George Clooney plays psychologist Chris Kelvin, who leads what looks like a fairly miserable existence on a near-future Earth. But a message from his old friend Gibarian (Ulrich Tukur) leads him to the space station Prometheus in orbit over the mysterious planet Solaris. The surviving crew are suffering from a wide range of psychological complaints, all due to one thing: by night, ‘visitors’ from Solaris materialise out of nowhere on the station, taking the form of the crew’s loved ones – as Kelvin learns for himself when he awakens next to his wife, who back on Earth had been dead for years…

Conventional advertising for Solaris hasn’t really caught the essence of the film. This is mainly because all the trailers and so forth either show one important scene or lots of significant and/or striking moments in quick succession. What they don’t, and can’t express to the viewer is the fact that these important and striking bits are invariably separated by long passages where not much of anything at all seems to be happening. I’m not saying I agree with the German critic who asked Soderbergh at a press conference why he made such a boring film, but I can certainly see where he’s coming from. Cerebral, glacial, thoughtful – yup, the new Solaris is all these things too, but at least it’s only an hour and a half (-ish) long and not three hours like its predecessor (even if this does mean it achieves the startling feat of somehow managing to seem slow yet rushed simultaneously).

I was going to say the new Solaris isn’t a conventional SF film, but I may as well just broaden that out and say it’s not a conventional film, full stop. It’s wilfully oblique and impenetrable in places, it offers no easy explanations for the events of the story, it has very little in the way of ‘plot’ – a major revelation about one of the characters, which would be a crucial moment in a different film, here is passed over almost without comment. This is in no way a dumbed-down version either of Tarkovsky’s film or Stanislaw Lem’s original novel.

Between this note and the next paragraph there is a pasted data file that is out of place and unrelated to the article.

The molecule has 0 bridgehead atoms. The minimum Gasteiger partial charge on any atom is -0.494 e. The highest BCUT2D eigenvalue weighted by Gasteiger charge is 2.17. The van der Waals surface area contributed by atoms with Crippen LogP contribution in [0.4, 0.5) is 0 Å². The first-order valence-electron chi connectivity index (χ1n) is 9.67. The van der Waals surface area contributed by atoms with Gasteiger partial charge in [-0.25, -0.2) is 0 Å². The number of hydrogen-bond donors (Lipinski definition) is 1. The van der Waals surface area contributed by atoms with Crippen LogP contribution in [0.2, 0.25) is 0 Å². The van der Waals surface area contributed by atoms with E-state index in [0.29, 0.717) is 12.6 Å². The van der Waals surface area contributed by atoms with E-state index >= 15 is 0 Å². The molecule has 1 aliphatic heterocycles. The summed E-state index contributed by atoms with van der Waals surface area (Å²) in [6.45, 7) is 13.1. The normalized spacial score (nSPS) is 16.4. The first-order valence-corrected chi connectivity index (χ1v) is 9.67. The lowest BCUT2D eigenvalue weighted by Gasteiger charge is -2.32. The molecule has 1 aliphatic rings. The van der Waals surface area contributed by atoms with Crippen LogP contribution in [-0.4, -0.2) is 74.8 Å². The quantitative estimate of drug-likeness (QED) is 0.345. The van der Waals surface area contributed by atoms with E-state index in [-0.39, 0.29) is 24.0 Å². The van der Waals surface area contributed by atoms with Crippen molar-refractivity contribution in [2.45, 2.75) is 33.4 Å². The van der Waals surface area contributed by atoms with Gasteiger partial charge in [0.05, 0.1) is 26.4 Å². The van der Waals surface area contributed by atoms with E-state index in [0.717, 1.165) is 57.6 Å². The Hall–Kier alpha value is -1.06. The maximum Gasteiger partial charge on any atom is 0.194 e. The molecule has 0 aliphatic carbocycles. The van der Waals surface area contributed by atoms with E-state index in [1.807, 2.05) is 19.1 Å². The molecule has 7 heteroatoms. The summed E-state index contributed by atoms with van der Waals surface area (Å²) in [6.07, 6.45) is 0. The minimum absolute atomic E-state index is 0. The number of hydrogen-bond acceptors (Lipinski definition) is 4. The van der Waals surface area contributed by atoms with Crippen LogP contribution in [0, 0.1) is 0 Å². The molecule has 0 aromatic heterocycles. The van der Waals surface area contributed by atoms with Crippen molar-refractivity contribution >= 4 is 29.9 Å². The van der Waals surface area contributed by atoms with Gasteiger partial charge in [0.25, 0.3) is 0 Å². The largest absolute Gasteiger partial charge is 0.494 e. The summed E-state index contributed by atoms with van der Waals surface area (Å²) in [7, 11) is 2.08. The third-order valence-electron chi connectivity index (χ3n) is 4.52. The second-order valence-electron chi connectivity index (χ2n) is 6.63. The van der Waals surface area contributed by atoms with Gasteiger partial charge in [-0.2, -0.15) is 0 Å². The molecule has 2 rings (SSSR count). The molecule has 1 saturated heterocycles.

Where new Solaris differs from old is in its emphasis. Old Solaris was much more about the nature of the visitations from the planet and what they truly represented – new Solaris concerns itself much more with the relationship between Kelvin and his wife (Natascha McElhone) – their past relationship is depicted in flashback, as Kelvin comes to terms with the simulacra Solaris has created for him. (And, yes, you do get to see George’s bum, albeit dimly lit and in medium-shot.) For all that it’s about a romance, it’s not actually that romantic, nor does it really want to be – it’s more interested in question such as the subjectivity of memory, the division between the self and the world, how well one can truly know another person, and so on. At the time McElhone’s rather mannered performance irritated the life out of me but on reflection she does a remarkable job, modulating effectively between the ‘real’ Rheya and the replica of her. (Jeremy Davies, on the other hand, is just plain annoying as surviving crewmember Snow.)

And as for Clooney himself… well, I think we’re in danger of underappreciating one of the most ambitious and charismatic leading men in current cinema. Sure, he made a few mistakes early in his career, but since then – and more often than not with Soderbergh as his accomplice – he’s made some of the most interesting and classy films of recent years – Out of Sight, Three Kings, O Brother Where Art Thou?, Spy Kids (well, maybe not the last one). His performance here is dedicated and serious and largely successful.

This being a Soderbergh movie, it naturally looks gorgeous throughout, mixing earthy tones for the Earthbound sequences with metallic blues and greys for those set on the station. Soderbergh chooses to shoot much of the film in very long, static takes, which contributes to the continental-drift-like pace. Admittedly, though, the effect is rather hypnotic and the film has a dream-like quality. But at the same time it’s cool and uncompromising: a demanding film to watch, and not a very cheerful or immediately rewarding one. This is probably reflected in the film’s poor box office in the States (where, according to a cheerful Clooney, ‘it bombed’) and by the fact that, at the end of the showing I attended, I was the only one left in the theatre.

But just because something is utterly uncommercial doesn’t mean it’s necessarily bad and Solaris is probably a very good film, just one pitching to an extremely limited target audience. I would probably go and see it again if the opportunity arose and nothing else was on. As it is, Soderbergh has made the perfect date movie for depressed philosophy PhD laureates.